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How Chromolaena Odorata leaves was named after Ghana’s General Kutu Acheampong

Chromolaena odorata is a tropical and subtropical species of flowering shrub in the family Asteraceae. It is native to the Americas, from Florida and Texas in the United States south through Mexico and the Caribbean to South America. It has been introduced to tropical Asia, West Africa, and parts of Australia.

There has never been an explanation as to why Chromolaena Odorata was named after Ghana’s former Military Leader, Ignatius Kutu Acheampong who ruled from 13th January 1972 to 5th July 1978, when he was deposed in a palace coup and subsequently executed by firing squad on 16th June 1979.

In Ghana,  Chromolaena odorata (Acheampong leaves) is used as a first aid to control bleeding  which is a very common practice in rural areas.

The efficacy of these abundant tropical leaves has not been thoroughly assessed though it is used for diverse interventions.

The Nephew of the former Head of State Ignatius Kutu Acheampong, Mr Augustine Barfour Gyawu has disclosed that Chromolaena odorata (Acheampong leaves) can be used to preserve dead bodies without one having to go to the mortuary.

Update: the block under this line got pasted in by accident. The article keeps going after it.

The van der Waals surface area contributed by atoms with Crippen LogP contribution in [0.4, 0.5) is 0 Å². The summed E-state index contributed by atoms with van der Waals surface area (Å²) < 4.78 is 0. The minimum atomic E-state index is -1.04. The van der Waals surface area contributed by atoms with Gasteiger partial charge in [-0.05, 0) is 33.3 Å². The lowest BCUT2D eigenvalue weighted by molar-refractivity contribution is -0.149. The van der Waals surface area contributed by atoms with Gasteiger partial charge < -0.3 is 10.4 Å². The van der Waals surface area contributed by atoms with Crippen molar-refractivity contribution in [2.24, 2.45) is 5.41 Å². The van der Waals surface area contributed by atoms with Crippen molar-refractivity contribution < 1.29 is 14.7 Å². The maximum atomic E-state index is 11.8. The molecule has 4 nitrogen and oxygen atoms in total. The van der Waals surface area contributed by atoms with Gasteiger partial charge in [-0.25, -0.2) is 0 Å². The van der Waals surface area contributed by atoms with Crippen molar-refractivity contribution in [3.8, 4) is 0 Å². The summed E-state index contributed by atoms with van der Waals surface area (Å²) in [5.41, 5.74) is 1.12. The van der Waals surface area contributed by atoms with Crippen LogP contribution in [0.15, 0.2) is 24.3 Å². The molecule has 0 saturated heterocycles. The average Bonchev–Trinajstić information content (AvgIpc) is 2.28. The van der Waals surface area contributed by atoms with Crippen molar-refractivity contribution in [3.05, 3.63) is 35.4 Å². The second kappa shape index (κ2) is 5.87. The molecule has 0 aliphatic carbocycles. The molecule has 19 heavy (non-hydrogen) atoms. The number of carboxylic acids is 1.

Giving a history of how his deceased relation was named after the leaves, he said  “In the olden days when there was no mortuary to preserve dead bodies, they use of Chromolaena odorata (Acheampong leaves) to preserve dead bodies which proved to be potent.

“When someone dies, the family will go for Chromolaena odorata (Acheampong leaves) to preserve the body for about a week and because of the Chromolaena odorata (Acheampong leaves), the body will be fresh for burial without going bad” Mr Barfour Gyawu explained.

“The weed was named Acheampong leaves because when General Kutu Acheampong started ‘Operation Feed Yourself’ policy.  The leaves sprang up after some forests were cleared for farming for farming activities and farmers named it after the former Head of State”, he revealed

“Ambassador, you know that in this country, anything that shows up in the era of any President will be named after the person t like how cooking oil gallon was named Kufuor gallon” he explained.

Speaking in an interview with AMBASSADOR TV monitored by, Mr Baffour Gyawu explained that “When the leaves invaded the country in the 70s, it spread so fast and because it was something new in the country and was discovered when Ignatius Kutu Acheampong was a President, the leaves was named after him”

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